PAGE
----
Written by: Jimmy McQuadeDate: August 8th, 2014
America’s best lefty magazine, The Baffler, a wonderfully crotchety arts & politics journal that claims, as its motto, to ‘blunt the cutting edge’, has recently digitized its entire back catalogue, including, among many other great pieces of cultural dissent, Steve Albini’s notorious but seminal essay on the music industry’s moral/artistic corruption and all-around fuckedness, “The Problem with Music.” Now, some of Albini’s points may seem self-evident if not just outdated in the post-Napster musical paradigm (I mean, the thing was published in ’93, right around the time Albini recorded Nirvana’s “In Utero” and was, consequently, immortalized as a sort of punk-rock anti-hero), but what’s important about this bold attack on the corporate beast, especially when the beast was at its most robust, is that it evinces a staunchly independent attitude which bands nowadays could do much worse than take heed of.
For those who don’t know, Steve Albini was a fixture of the 1980s punk scene in Chicago, most notably as a member of Big Black and the short-lived and incendiary Rapeman. While producing a body of noisy, abrasive, delightfully fucked-up music, Albini began moonlighting as the recording engineer of his contemporaries who likewise inhabited the very margins of music. Slowly, surely, Albini’s “sound” – if he even has a sound – caught the attention of medium-sized and larger-name acts, such as The Pixies, PJ Harvey, Fugazi, (as I mentioned above) Nirvana, and even Jimmy Page and Robert Plant for 1998’s “Walking into Clarksdale” (you know, when they forgot John Paul Jones’ phone number and then reformed Led Zeppelin), and all the while maintaining an unwavering punk-rock philosophy; Albini rejects the title “producer” and refuses to accept royalties for any work he does, rather he insists on being paid not unlike a plumber, i.e., payment upon services rendered.
With Albini at his most caustic, the essay opens: “Whenever I talk to a band who are about to sign with a major label, I always end up thinking of them in a particular context. I imagine a trench, about four feet wide and five feet deep, maybe sixty yards long, filled with runny, decaying shit.” On one end of this metaphorical trench are the band and their contemporaries; on the other end “a faceless industry lackey… holding a fountain pen and a contract waiting to be signed.” With his opinion of the music industry made unambiguous, to say the least, Albini proceeds to pry open A&R Scouts, so-called Producers, and the general economics of a major-label record deal like it’s Crabfest at Red Lobster. But instead of performing a dull, undergraduate-style exegesis of Albini’s text, I’ll just quote you the best snatches of the essay and let it speak for itself:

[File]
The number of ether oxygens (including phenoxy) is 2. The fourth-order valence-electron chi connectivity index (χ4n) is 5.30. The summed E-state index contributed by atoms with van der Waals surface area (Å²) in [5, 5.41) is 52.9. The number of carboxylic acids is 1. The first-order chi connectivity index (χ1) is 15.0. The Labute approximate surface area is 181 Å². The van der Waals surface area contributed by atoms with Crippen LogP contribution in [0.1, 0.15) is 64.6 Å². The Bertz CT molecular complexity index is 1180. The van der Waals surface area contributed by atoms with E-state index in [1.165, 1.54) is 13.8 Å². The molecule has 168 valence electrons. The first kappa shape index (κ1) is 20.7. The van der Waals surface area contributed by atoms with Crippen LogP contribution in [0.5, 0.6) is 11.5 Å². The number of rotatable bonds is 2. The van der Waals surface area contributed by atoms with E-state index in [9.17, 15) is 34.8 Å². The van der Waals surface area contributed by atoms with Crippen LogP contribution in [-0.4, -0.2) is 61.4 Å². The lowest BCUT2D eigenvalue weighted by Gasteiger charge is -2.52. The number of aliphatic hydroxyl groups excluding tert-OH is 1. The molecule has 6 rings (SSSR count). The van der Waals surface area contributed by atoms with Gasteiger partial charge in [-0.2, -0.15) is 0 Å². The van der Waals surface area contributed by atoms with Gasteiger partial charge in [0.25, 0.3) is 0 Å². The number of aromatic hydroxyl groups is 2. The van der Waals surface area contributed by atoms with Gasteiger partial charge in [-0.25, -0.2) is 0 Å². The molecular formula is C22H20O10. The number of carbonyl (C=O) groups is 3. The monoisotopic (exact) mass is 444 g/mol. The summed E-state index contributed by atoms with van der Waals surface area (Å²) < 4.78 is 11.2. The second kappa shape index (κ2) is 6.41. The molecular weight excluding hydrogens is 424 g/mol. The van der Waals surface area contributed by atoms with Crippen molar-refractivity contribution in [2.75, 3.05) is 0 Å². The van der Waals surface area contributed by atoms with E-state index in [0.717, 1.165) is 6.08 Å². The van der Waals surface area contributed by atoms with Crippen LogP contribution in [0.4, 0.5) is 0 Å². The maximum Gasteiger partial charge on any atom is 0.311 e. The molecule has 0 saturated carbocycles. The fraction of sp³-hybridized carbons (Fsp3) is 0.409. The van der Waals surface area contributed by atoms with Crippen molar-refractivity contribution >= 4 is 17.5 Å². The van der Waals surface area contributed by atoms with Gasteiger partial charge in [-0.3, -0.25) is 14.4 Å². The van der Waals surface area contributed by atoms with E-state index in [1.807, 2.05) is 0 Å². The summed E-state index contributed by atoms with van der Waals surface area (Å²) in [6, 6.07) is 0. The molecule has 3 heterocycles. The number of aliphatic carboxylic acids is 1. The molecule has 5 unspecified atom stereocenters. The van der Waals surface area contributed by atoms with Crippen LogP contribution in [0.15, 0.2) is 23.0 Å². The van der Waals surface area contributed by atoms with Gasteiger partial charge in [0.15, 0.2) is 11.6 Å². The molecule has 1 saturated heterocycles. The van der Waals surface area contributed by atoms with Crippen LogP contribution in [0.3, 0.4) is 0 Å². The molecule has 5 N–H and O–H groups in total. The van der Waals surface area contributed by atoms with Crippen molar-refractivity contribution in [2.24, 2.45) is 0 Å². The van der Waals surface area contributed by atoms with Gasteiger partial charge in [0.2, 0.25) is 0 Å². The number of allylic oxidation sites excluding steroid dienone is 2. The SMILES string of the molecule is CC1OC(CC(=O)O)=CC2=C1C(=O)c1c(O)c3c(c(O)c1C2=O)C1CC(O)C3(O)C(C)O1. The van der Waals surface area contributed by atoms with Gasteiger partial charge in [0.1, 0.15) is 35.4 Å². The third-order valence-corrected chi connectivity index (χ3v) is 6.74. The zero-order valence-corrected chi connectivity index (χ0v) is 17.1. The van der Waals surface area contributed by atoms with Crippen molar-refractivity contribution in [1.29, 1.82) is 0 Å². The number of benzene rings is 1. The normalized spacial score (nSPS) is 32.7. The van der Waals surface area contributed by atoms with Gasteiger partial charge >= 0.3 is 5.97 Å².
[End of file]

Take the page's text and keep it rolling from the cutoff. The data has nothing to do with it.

Here’s Albini on A&R Scouts:
“The A&R person is the first person to make contact with the band, and as such is the first person to promise them the moon… Hell, he’s as naive as the band he’s duping. When he tells them no one will interfere in their creative process, he probably even believes it.”
“Producers and engineers who use meaningless words to make their clients think they know what’s going on. Words like “Punchy,” “Warm,” “Groove,” “Vibe,” “Feel.” Especially “Punchy” and “Warm.” Every time I hear those words, I want to throttle somebody.”
“The current trendy thing is compression. Compression by the ton, especially if it comes from a tube limiter. Wow. It doesn’t matter how awful the recording is, as long as it goes through a tube limiter, somebody will claim it sounds “warm,” or maybe even “punchy.” They might even compare it to the Beatles. I want to find the guy that invented compression and tear his liver out. I hate it. It makes everything sound like a beer commercial.”
And after sketching out a Profit & Loss statement for a hypothetical but not implausible band who’s signed to a major, recorded an album, and hit the road, Albini concludes:
“This is how much each player got paid at the end of the game.
Record company: $710,000
Previous label: $50,000
Band member net income each: $4,031.25…
Some of your friends are probably already this fucked.”
All this may sound like just a bunch of trivial, early-90s cynicism, and I’m sure a lot of it is, what with the tectonic shifts that have occurred in the music industry since “The Problem with Music” was penned, but nevertheless Albini’s points and general attitude in this essay are, I think, important and insightful for bands and musicians active now. Even though a band can theoretically operate off the traditional corporate channels by promoting themselves on social media and, if feasible, by recording at home or in somebody’s grandmother’s basement, it never hurts to keep a keen eye out for exploitation in whatever form it may take; and Albini has quite an eye for hucksterism of any color and shape.